For authors like my father – Harry Matthews, Ronald Sukenik – there tons of these guys, all about the same age and all of whom have tremendous amounts of trouble getting their work into print because they have a reputation for difficulty. Publishers run from difficulty because they think reviewers will, too.
It's my sense, and this is probably such a ridiculously obvious truism that no one's bothered to say it, but if literary editors were to be more adventurous about the fiction they acquired, then the American reading public would be reading more adventurous fiction. It's the tail wagging the dog.
SS: Are you at all optimistic that the pendulum will ever swing back the other way with trade publishers? For decades now they've been conglomerating, cutting back author lists, and becoming ever more fixated on the bottom line.
CS: I don't think this is going to be reversed in trade publishing, but I think things are on the verge of a paradigm shift. The idea of signing up a novelist like me and throwing them in the same market as, say, Stephen King, is going to come to be seen as this laughable mistake they made for 20 years. There's no way people are going to by a book like Trance when they can buy a book by someone they know about. I learned it this summer when the book came out. It was a calculated gamble that FSG made to publish this summer, one that I went along with wholeheartedly, figuring that there's going to be a lot more traffic this summer than there will be this spring or this fall.
But even so, Trance got outsold many, many units to one by Nick Hornby and Bret Easton Ellis, and all these other guys who came out with books. You go with the devil you know; if you're looking at a 500-page novel, are you going to get the one by Christopher Sorrentino, who somebody said was pretty good, or are you going to get the one by Elmore Leonard, where you've read, like, eight of his books?
SS: You were nominated for the National Book Award – thinking back to last year, specifically to the flap that arose over the finalists, that they were all women, all New Yorkers, all relative unknowns, who sold maybe a combined 1,100 copies. What did you make of all that?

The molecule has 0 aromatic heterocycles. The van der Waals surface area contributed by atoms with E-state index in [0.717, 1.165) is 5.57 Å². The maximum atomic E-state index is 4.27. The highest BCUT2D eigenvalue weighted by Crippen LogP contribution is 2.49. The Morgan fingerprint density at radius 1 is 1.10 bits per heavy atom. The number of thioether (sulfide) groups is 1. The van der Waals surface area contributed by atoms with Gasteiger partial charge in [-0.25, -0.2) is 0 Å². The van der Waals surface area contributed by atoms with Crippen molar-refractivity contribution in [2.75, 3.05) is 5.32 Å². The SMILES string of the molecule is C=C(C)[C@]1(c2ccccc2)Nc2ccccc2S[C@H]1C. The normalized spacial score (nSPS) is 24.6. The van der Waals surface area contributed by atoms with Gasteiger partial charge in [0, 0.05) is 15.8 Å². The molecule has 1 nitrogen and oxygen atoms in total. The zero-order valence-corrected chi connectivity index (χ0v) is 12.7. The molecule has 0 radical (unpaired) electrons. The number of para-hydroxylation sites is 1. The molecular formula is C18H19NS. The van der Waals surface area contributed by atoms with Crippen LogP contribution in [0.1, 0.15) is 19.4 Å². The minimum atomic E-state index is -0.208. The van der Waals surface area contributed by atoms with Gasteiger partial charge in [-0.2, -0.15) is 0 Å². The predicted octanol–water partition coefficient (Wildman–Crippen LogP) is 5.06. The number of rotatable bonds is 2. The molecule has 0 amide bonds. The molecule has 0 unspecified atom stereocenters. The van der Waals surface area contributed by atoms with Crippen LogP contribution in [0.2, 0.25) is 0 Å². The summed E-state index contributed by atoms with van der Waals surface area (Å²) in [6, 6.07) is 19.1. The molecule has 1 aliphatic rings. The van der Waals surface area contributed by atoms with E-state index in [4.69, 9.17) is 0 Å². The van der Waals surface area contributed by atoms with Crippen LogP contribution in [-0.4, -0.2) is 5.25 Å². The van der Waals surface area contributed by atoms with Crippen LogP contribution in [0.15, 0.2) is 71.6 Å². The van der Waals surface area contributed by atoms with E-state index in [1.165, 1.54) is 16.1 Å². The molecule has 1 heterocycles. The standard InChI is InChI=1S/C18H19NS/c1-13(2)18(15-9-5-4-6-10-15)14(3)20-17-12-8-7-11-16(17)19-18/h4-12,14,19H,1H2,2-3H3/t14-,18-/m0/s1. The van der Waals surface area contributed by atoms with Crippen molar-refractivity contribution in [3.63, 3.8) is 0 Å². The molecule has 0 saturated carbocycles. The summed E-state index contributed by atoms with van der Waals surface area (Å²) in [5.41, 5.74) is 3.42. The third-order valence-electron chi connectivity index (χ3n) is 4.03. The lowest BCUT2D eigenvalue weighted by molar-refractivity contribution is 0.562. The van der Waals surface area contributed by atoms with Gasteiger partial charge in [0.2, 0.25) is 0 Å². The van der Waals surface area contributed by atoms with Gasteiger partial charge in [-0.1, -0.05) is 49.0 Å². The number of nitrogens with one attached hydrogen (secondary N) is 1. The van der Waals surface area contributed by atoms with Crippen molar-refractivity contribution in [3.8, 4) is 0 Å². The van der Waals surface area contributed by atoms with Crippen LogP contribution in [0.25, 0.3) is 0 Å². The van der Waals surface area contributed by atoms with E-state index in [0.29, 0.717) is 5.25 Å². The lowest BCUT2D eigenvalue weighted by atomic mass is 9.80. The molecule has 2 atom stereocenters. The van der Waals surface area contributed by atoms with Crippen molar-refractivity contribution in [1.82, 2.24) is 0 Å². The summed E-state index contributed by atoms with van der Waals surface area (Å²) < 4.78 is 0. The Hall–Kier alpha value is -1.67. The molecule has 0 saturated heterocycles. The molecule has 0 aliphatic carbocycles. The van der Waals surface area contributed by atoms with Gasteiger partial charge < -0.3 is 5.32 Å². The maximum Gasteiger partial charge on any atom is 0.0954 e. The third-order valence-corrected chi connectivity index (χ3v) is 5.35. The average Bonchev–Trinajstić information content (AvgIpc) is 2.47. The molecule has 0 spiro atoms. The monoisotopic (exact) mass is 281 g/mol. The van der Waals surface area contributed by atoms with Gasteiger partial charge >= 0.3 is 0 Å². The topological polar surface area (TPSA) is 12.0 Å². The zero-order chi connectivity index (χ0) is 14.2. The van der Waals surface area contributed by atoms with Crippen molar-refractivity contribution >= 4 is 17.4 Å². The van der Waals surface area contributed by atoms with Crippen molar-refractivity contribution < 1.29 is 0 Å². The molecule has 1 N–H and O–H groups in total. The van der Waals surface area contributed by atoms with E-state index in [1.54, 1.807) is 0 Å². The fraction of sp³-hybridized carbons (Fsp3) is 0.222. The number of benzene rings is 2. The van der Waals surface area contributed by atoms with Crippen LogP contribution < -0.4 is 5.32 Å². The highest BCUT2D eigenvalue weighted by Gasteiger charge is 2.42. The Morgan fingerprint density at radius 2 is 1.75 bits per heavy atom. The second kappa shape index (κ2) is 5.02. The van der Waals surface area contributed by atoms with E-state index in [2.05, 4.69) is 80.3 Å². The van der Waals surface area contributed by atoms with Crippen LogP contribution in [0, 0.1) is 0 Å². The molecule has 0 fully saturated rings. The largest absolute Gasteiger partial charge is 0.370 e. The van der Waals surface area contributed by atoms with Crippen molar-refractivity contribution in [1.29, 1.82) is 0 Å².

CS: My first thought was, “They're all from New York?” When was the last time you read a controversy erupting over the fact that five nominees for “Best Actress” all lived in Los Angeles? A lot of people who live in New York turn out to be writers. I didn't think that was even worth discussion. The five women? I never think of the nominations as an inclusion process.
As far as sales go, I don't see any reason why sales should be criteria. Rick Moody, who was the chairman of the judges last year, basically made possible the slate of nominees we had this year by shaking things up, saying, “No, we don't automatically have to nominate the dominant writer of the year. It doesn't have to be Marilyn Robinson, it doesn't have to be Philip Roth or whoever it was last year who seemed to be the shoe-in.” When you get people thinking that maybe the five best books weren't the ones published by people who put full-page ads in the Times, then you get them thinking sort of radically.
I was pleased to get nominated for the obvious reasons – it does a lot for my career and a hell of a boost the ego – but I was also very pleased that five people outside the book-reviewing apparatus read prodigiously, through hundreds of books, and came to their own conclusions about five books that are not the books you might have expected them to be. I think that's very heartening, and I think that says a lot, not so much about the insularity of the National Book Award judges, but about the strange, publicity-driven world that book reviewers float in. I mean, Trance got ignored by the news-weeklies. Trance wasn't reviewed by the daily Times. Trance wasn't reviewed by the New York Review of Books. It got ignored by People magazine and Entertainment Weekly, but these five judges found it, and I think it's great. I think it's great for Bill Vollmann, I think It's great for Mary Gaitskill, and Rene Steinke – I even think it's good for Doctorow. He was the only one you might have been able to predict. I think it suits him to be in a field like this. It's a very distinguished, very varied field. The judges did a great job this year and Rick did a great job last year.
SS: Last year it seemed as if the critics' skepticism was based on this perceived insult, that, “If those books were so good then we would have singled them out them when they were published.”
CS: Well, isn't that what they would say. People always like to come late to the party. If they're actually caught out, not having paid any attention to Lily Tuck's book, or any of the other women who were nominated, then they tend to get a little defensive about it, don't they? I think it was very childish, and the tenor of the argument against the inclusion of those five women as nominees was basically made along the lines of, How dare you not nominate Philip Roth?!” That was really about the strongest thing they could muster. “Philip Roth was in line for his third National Book Award, and you've robbed him of it!”
SS: I guess Roth will just have to wait until next year…